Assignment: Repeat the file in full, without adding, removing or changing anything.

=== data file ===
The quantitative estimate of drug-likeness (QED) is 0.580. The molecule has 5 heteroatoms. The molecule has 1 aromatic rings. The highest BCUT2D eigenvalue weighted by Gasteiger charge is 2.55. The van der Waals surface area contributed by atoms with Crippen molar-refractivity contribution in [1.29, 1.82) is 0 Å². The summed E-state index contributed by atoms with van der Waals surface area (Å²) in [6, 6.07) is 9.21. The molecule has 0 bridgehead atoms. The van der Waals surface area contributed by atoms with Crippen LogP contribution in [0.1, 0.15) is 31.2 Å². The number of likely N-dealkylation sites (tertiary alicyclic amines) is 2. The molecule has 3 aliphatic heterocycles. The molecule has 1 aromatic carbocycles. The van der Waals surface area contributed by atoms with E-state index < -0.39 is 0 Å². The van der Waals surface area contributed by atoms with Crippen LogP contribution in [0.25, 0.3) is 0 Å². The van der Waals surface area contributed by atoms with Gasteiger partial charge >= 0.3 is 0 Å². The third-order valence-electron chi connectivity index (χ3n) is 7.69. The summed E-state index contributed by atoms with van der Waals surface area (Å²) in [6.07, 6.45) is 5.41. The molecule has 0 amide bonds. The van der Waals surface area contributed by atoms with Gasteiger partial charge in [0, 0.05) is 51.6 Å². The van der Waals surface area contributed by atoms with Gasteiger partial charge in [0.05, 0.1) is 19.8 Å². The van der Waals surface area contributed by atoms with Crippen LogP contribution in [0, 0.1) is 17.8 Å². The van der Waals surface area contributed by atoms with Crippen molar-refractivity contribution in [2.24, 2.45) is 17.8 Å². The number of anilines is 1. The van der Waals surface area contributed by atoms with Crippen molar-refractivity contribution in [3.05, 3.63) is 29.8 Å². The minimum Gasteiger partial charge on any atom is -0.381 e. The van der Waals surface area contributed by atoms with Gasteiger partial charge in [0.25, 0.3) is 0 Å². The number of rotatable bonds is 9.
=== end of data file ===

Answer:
The quantitative estimate of drug-likeness (QED) is 0.580. The molecule has 5 heteroatoms. The molecule has 1 aromatic rings. The highest BCUT2D eigenvalue weighted by Gasteiger charge is 2.55. The van der Waals surface area contributed by atoms with Crippen molar-refractivity contribution in [1.29, 1.82) is 0 Å². The summed E-state index contributed by atoms with van der Waals surface area (Å²) in [6, 6.07) is 9.21. The molecule has 0 bridgehead atoms. The van der Waals surface area contributed by atoms with Crippen LogP contribution in [0.1, 0.15) is 31.2 Å². The number of likely N-dealkylation sites (tertiary alicyclic amines) is 2. The molecule has 3 aliphatic heterocycles. The molecule has 1 aromatic carbocycles. The van der Waals surface area contributed by atoms with E-state index < -0.39 is 0 Å². The van der Waals surface area contributed by atoms with Crippen LogP contribution in [0.25, 0.3) is 0 Å². The van der Waals surface area contributed by atoms with Gasteiger partial charge >= 0.3 is 0 Å². The third-order valence-electron chi connectivity index (χ3n) is 7.69. The summed E-state index contributed by atoms with van der Waals surface area (Å²) in [6.07, 6.45) is 5.41. The molecule has 0 amide bonds. The van der Waals surface area contributed by atoms with Gasteiger partial charge in [0, 0.05) is 51.6 Å². The van der Waals surface area contributed by atoms with Gasteiger partial charge in [0.05, 0.1) is 19.8 Å². The van der Waals surface area contributed by atoms with Crippen LogP contribution in [0, 0.1) is 17.8 Å². The van der Waals surface area contributed by atoms with Crippen molar-refractivity contribution in [2.24, 2.45) is 17.8 Å². The number of anilines is 1. The van der Waals surface area contributed by atoms with Crippen molar-refractivity contribution in [3.05, 3.63) is 29.8 Å². The minimum Gasteiger partial charge on any atom is -0.381 e. The van der Waals surface area contributed by atoms with Gasteiger partial charge in [0.25, 0.3) is 0 Å². The number of rotatable bonds is 9.